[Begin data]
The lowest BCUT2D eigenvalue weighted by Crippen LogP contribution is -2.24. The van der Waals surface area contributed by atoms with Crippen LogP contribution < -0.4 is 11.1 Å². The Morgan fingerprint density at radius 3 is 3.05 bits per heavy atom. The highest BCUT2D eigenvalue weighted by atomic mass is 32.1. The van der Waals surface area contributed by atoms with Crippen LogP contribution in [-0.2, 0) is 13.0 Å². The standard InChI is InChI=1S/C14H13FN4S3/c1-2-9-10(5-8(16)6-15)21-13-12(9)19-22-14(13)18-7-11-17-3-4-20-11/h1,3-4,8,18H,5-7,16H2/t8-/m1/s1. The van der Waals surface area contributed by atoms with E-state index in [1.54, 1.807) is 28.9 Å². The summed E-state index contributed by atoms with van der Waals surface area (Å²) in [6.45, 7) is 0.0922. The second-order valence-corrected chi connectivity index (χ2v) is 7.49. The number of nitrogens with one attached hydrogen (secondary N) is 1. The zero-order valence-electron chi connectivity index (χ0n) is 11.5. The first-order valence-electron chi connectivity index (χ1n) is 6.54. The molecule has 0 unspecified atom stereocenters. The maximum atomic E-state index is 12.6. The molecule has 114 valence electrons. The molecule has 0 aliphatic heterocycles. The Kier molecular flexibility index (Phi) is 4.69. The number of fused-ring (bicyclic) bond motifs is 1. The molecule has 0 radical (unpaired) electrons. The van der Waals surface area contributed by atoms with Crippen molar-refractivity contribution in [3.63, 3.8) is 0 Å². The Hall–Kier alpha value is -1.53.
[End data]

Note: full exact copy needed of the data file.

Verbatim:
The lowest BCUT2D eigenvalue weighted by Crippen LogP contribution is -2.24. The van der Waals surface area contributed by atoms with Crippen LogP contribution < -0.4 is 11.1 Å². The Morgan fingerprint density at radius 3 is 3.05 bits per heavy atom. The highest BCUT2D eigenvalue weighted by atomic mass is 32.1. The van der Waals surface area contributed by atoms with Crippen LogP contribution in [-0.2, 0) is 13.0 Å². The standard InChI is InChI=1S/C14H13FN4S3/c1-2-9-10(5-8(16)6-15)21-13-12(9)19-22-14(13)18-7-11-17-3-4-20-11/h1,3-4,8,18H,5-7,16H2/t8-/m1/s1. The van der Waals surface area contributed by atoms with E-state index in [1.54, 1.807) is 28.9 Å². The summed E-state index contributed by atoms with van der Waals surface area (Å²) in [6.45, 7) is 0.0922. The second-order valence-corrected chi connectivity index (χ2v) is 7.49. The number of nitrogens with one attached hydrogen (secondary N) is 1. The zero-order valence-electron chi connectivity index (χ0n) is 11.5. The first-order valence-electron chi connectivity index (χ1n) is 6.54. The molecule has 0 unspecified atom stereocenters. The maximum atomic E-state index is 12.6. The molecule has 114 valence electrons. The molecule has 0 aliphatic heterocycles. The Kier molecular flexibility index (Phi) is 4.69. The number of fused-ring (bicyclic) bond motifs is 1. The molecule has 0 radical (unpaired) electrons. The van der Waals surface area contributed by atoms with Crippen molar-refractivity contribution in [3.63, 3.8) is 0 Å². The Hall–Kier alpha value is -1.53.